Lead Time is More Than a Number

View From The Ridge: 82

November 11, 2016

john moffitt

John Moffitt

Vice President, Business Strategy

When someone asks how long it takes to get to work, how do you answer?

I would expect you might give an estimate by averaging out several trips to the office. You might say it takes about 30 minutes, but depending on traffic, it may take as little as 20 minutes or as much as 45. Lead time for your suppliers works in a similar way. The ability for you to verify, monitor, adjust and track variances to the expected performance is critical. Each scheduled receiving exposes the possibility to run out of stock. Demand variability is one reason for this, but quite honestly, lead time variability may be a bigger point of concern. It is just as important to forecast the suppliers’ lead time and calculate the variability as it is to forecast the demand and the amount of variation in the lead-time.

Let’s think back to commute to the office for a moment. If you have a meeting at 9:00am, and it takes about 30 minutes to get to the office, what time do you leave? I would guess somewhere between 8:15 and 8:30 based on how confident you were of the traffic conditions. If you take too much of a risk, you might be late. The exact same thing is true for the receipt of goods from your supplier.

The answer is not necessarily to add to the lead time, because in fact the average might not actually change. The important thing is to understand the variability and decide how much of a risk or how confident you want to be.

Businessman, lead time, office desk

Let’s look at an example:

  • We have an item that sells 140 per week, with a forecast variation of 15%.
  • Sales can vary between 119 and 161, a fairly large range.
  • The supplier has stated that their lead time is 7 days.
  • Our experience suggests it is closer to 10 and can vary as much as 7 to 13 days.
  • Typically, we buy a one-week supply.
  • This means that we have 52 receivings per year with an equal number of opportunities to be out of stock.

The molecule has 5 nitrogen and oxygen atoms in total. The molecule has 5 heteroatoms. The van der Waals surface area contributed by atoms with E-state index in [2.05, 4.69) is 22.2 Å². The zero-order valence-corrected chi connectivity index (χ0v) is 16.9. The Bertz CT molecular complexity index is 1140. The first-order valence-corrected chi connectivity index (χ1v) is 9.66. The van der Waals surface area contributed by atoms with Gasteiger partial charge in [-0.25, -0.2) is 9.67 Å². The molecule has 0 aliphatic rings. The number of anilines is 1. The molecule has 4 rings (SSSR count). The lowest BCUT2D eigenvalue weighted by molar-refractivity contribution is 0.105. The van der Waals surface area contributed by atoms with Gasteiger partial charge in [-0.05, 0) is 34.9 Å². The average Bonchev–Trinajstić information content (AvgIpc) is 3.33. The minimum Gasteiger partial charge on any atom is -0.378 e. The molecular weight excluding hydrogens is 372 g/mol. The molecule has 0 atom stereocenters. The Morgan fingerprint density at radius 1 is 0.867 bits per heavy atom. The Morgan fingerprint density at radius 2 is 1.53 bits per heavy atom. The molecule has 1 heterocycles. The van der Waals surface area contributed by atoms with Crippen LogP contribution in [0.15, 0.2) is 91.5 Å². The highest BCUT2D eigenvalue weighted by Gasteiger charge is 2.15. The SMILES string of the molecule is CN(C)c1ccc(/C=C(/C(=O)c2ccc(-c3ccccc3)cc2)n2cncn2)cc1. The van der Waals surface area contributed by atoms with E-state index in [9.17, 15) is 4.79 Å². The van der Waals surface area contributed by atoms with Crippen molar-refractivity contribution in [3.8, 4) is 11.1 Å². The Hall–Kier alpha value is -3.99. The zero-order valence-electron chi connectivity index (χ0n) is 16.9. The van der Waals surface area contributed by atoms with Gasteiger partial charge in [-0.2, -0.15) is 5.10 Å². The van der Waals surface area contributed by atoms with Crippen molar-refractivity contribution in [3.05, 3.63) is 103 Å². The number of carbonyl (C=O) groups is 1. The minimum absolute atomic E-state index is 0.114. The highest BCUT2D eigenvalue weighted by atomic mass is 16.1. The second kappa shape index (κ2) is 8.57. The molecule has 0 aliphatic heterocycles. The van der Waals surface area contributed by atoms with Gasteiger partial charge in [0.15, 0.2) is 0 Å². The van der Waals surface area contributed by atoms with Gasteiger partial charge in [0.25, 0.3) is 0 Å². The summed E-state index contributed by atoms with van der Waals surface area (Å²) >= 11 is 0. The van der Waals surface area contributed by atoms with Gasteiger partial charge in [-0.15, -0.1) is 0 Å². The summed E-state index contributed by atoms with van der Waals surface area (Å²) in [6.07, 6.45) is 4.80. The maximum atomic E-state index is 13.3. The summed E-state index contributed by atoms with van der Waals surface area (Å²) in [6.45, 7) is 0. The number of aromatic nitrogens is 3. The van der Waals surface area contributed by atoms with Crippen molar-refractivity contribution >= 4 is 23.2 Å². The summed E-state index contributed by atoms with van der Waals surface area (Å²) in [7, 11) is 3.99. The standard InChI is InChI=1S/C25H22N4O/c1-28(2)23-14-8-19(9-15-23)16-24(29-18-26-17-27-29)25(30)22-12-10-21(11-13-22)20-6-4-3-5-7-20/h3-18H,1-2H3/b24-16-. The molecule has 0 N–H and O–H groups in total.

Let’s assume:

  • The vendor is at their worst and the order in question takes 13 days to arrive.
  • The order volume is at the high end of the forecast range, about 160 per week.
  • It becomes obvious that we are going to exhaust our safety stock due to both high demand variability and high lead time variability.
  • In this example we could miss as many as 100 sales.

Had we done a better job of forecasting the lead time and understanding the variability, we could have protected ourselves with more safety stock to cover uncertainty in the supplier’s ability to perform. Rather than changing the lead time, we should forecast time just like we forecast demand - track the variability, and make a judgment related to the degree of confidence we have in the amount of variability we want to cover with additional inventory. In the example above, the conditions would be worsened still if the supplier does not ship complete.

Just like we don’t want to be late to a meeting, particularly if it’s with our boss, we don’t want to underestimate the lead-time component of our investment decisions. Customers are not likely to be sympathetic to our supplier’s nonperformance.

A benefit of the monitoring process of lead time is the ability to go back to suppliers with hard data showing the amount of investment you must make to accommodate their inability to perform. Someone should pay for that, and it shouldn’t necessarily be you. A strong vendor compliance program is the start of controlling lead time performance. If the supplier knows you are not going to hold them accountable, they may not be overly concerned with their performance. A vendor compliance program needs to set the expectations with your suppliers. These should be simple, measurable, attainable, reasonable and timely. Aside from normal transportation items, the compliance program needs to specify the lead time expectations, allowances for acceptable variation, methods for communicating when these are not going to be met, and most importantly, the consequences of failure.

In order to get lead time under control and more predictable, there are four simple things that can be done.

  1. Develop a vendor compliance program. This needs to meet the SMART test.
  2. Be sure you have a way to properly monitor lead-time performance – e.g.: tracking lead time by occurrences, having edits to post lead time once a percentage of product on order has been received, and having edits that preclude old open receivings from distorting the lead time updating process.
  3. Have a tool that provides both a lead-time forecast and lead time variability.
  4. Understand what the risks are to customer service when actual lead time is not what you expected.

When you take a step back, lead time should be a focus to maintain high levels of customer service in your organization. Blue Ridge can help you understand your lead time issues and work with you to develop both the vendor compliance programs and implement a lead time forecasting process.